The culinary experience is a sensory one. An Insta-scroll reveals a world of food fanatics obsessed with presenting ingredients in an aesthetically pleasing way. We’ve all fallen head over plate for food’s technicolour charms and it looks like there’s no sign of stopping.
One reason for this is because colour proves vital in our ability to taste. In a 2013 study, students were offered three lemon-lime drinks, each coloured differently (pink, brown and clear). Despite having the same flavour, the clear version was the only one participants were able to identify as lemon and lime – taste is intrinsically linked to colour and how we determine whether food and drink looks ‘normal’. If milk were blue or bread were red, would you think it was fit for consumption? Definitely not (right?).
But taste isn’t the only thing affected by what we see. The amount we eat is, too. Studies have found that we consume more food when its colour matches the vessel it’s served on. Rice in a white ceramic bowl? We might never put the fork down. This hasn’t gone unnoticed by confectionery behemoths: according to science, when sweets are the same colour – think Minstrels, Maltesers – we believe the volume of food to be higher, meaning fewer are consumed; multicoloured treats (M&M’s, Smarties) have the reverse effect.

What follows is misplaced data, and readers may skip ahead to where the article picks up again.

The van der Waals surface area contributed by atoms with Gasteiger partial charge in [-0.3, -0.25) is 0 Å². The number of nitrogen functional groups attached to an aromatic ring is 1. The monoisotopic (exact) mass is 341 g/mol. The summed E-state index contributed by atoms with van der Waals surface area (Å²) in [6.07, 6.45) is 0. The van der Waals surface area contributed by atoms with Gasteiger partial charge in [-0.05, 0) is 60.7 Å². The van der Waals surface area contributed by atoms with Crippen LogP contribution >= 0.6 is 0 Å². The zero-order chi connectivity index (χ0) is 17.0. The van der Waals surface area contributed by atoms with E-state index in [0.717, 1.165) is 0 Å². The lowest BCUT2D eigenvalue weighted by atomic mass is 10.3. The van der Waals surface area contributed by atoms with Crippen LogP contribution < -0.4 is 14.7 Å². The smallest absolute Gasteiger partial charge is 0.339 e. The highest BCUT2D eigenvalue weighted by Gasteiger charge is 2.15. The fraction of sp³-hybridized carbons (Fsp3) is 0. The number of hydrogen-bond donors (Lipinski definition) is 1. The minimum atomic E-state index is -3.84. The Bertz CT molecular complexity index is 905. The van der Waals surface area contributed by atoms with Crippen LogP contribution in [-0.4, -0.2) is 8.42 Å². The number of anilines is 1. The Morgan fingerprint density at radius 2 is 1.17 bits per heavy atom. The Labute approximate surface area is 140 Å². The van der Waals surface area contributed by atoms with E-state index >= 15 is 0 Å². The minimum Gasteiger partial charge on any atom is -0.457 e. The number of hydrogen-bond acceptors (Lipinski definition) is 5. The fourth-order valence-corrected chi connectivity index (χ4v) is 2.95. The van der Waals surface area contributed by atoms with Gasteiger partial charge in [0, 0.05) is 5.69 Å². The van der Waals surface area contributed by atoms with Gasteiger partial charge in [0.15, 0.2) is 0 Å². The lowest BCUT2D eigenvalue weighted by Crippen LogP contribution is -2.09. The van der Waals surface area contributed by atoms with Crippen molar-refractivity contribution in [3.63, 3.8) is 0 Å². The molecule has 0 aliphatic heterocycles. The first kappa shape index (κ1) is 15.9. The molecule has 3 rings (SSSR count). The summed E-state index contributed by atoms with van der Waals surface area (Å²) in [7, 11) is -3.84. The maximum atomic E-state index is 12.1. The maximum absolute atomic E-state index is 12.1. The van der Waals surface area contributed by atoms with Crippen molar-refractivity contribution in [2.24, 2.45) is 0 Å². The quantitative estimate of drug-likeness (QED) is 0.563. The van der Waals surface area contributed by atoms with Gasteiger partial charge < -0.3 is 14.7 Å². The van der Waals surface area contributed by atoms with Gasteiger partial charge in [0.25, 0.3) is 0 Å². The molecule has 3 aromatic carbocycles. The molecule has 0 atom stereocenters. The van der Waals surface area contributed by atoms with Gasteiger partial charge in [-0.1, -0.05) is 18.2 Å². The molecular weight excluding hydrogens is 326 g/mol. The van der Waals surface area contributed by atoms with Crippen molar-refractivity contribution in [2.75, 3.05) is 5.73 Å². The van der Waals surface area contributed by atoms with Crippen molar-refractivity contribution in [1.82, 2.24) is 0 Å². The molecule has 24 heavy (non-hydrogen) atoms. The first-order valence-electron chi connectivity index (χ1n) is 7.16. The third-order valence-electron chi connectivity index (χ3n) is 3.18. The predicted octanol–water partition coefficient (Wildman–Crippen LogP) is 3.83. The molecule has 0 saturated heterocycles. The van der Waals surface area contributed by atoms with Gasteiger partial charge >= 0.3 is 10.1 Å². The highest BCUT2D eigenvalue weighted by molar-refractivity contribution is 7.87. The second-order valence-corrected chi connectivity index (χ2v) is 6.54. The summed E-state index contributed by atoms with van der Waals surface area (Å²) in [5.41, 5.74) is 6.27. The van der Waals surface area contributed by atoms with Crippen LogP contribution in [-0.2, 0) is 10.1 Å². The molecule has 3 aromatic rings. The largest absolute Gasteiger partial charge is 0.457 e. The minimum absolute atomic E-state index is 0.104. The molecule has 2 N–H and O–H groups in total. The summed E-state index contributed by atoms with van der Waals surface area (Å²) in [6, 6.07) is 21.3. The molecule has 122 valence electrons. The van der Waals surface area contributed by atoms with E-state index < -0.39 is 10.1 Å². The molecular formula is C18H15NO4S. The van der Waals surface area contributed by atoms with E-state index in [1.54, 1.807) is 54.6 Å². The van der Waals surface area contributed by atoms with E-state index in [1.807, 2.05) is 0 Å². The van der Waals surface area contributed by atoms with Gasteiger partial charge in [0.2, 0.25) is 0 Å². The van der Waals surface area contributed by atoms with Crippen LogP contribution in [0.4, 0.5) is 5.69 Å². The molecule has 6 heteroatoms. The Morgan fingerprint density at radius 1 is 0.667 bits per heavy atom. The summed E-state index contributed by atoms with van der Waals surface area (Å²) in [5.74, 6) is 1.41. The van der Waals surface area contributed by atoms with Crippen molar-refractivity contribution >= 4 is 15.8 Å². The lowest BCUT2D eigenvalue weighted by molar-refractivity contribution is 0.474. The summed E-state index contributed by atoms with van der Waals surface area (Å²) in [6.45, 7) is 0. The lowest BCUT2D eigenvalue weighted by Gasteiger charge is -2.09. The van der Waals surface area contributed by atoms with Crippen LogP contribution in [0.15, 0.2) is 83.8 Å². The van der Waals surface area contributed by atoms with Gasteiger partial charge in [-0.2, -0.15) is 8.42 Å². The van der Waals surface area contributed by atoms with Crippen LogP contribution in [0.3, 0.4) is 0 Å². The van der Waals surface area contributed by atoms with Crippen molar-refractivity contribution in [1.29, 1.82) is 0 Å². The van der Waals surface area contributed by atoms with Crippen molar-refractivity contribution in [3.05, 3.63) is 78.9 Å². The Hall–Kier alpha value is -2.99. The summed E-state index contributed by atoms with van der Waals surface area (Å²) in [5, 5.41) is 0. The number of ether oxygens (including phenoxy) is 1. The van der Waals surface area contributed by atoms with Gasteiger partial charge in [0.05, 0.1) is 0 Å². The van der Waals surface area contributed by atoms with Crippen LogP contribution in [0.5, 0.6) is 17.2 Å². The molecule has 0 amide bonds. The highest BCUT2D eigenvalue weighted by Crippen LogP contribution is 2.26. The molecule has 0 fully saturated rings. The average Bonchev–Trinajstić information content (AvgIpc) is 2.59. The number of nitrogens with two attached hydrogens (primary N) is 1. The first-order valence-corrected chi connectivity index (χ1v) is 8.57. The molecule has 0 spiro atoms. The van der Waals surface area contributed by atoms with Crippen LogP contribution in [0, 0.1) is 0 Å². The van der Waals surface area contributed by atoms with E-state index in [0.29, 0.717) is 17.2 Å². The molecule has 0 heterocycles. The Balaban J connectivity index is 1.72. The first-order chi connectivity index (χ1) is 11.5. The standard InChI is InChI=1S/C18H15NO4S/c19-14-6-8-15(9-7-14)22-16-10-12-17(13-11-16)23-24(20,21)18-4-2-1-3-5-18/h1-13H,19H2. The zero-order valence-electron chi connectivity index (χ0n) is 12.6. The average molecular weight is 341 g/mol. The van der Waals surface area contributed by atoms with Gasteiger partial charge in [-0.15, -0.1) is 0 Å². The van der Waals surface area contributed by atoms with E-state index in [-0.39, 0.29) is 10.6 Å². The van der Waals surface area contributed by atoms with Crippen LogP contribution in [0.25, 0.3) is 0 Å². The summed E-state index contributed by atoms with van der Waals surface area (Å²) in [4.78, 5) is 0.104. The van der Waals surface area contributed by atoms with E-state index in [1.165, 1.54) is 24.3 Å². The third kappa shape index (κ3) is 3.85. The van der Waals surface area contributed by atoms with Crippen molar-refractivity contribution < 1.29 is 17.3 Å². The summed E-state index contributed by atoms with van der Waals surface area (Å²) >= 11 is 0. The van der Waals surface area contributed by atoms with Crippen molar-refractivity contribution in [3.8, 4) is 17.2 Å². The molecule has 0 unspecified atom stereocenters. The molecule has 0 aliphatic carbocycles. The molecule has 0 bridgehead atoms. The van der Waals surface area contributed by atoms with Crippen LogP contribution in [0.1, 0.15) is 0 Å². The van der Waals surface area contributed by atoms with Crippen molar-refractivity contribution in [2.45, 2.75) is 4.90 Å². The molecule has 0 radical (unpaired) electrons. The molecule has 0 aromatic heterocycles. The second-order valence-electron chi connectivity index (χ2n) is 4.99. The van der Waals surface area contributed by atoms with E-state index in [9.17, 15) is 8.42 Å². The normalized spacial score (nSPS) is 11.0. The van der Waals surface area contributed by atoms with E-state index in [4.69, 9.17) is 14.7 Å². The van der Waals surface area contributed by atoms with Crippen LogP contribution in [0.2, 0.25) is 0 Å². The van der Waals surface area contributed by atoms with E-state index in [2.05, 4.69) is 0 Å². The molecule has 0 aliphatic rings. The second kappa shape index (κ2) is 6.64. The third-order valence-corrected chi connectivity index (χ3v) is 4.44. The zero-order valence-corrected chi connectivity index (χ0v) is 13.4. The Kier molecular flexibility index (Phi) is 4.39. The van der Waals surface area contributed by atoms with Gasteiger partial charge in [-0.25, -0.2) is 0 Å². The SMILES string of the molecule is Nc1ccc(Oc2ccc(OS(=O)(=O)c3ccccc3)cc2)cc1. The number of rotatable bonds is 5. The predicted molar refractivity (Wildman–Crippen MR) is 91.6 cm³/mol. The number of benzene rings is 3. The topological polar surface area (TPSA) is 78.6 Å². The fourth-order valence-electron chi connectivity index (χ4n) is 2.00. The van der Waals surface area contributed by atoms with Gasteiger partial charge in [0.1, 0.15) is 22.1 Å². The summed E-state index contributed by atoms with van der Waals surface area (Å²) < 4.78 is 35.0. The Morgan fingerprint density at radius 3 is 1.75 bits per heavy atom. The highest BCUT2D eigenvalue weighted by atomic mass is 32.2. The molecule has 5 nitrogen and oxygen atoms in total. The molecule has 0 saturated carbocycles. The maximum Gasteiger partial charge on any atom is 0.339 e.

So, colour matters... and not just because it affects how we taste and how much we eat. And what do the dieticians say? Well, they recommend opting for a myriad of colours to maximise our intake of nutrients; think yellows and oranges for beta-carotene (vitamin A), greens for chlorophyll and purple for nitrates (a handy chemical that has been linked to reducing blood pressure). Time to taste the rainbow…
Best of British summer salad
Roasted vegetable couscous salad with coriander yogurt
Cajun prawns with green quinoa and charred pineapple
Wild rainbow rice with pomegranate vinaigrette
Whole roast sea bream with horseradish panzanella